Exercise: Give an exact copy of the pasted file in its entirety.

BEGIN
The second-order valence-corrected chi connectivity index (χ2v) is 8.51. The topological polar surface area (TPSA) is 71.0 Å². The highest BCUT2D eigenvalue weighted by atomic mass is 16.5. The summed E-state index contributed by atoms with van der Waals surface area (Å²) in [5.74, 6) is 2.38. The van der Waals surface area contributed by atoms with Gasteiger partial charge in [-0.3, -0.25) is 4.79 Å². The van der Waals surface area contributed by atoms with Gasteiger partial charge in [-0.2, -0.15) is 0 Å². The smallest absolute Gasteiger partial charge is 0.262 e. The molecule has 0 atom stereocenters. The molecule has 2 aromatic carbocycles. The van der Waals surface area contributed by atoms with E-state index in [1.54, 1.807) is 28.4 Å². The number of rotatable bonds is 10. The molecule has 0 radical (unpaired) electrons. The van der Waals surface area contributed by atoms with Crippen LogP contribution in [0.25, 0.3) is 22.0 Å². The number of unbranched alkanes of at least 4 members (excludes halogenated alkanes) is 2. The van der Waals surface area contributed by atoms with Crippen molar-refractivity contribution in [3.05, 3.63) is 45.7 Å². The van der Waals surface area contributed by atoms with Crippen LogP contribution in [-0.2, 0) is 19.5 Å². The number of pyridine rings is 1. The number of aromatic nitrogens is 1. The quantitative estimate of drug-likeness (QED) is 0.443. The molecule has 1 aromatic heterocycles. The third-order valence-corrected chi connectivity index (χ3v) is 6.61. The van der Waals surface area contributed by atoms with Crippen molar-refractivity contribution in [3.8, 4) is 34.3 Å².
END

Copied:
The second-order valence-corrected chi connectivity index (χ2v) is 8.51. The topological polar surface area (TPSA) is 71.0 Å². The highest BCUT2D eigenvalue weighted by atomic mass is 16.5. The summed E-state index contributed by atoms with van der Waals surface area (Å²) in [5.74, 6) is 2.38. The van der Waals surface area contributed by atoms with Gasteiger partial charge in [-0.3, -0.25) is 4.79 Å². The van der Waals surface area contributed by atoms with Gasteiger partial charge in [-0.2, -0.15) is 0 Å². The smallest absolute Gasteiger partial charge is 0.262 e. The molecule has 0 atom stereocenters. The molecule has 2 aromatic carbocycles. The van der Waals surface area contributed by atoms with E-state index in [1.54, 1.807) is 28.4 Å². The number of rotatable bonds is 10. The molecule has 0 radical (unpaired) electrons. The van der Waals surface area contributed by atoms with Crippen LogP contribution in [0.25, 0.3) is 22.0 Å². The number of unbranched alkanes of at least 4 members (excludes halogenated alkanes) is 2. The van der Waals surface area contributed by atoms with Crippen molar-refractivity contribution in [3.05, 3.63) is 45.7 Å². The van der Waals surface area contributed by atoms with Crippen LogP contribution in [-0.2, 0) is 19.5 Å². The number of pyridine rings is 1. The number of aromatic nitrogens is 1. The quantitative estimate of drug-likeness (QED) is 0.443. The molecule has 1 aromatic heterocycles. The third-order valence-corrected chi connectivity index (χ3v) is 6.61. The van der Waals surface area contributed by atoms with Crippen molar-refractivity contribution in [3.8, 4) is 34.3 Å².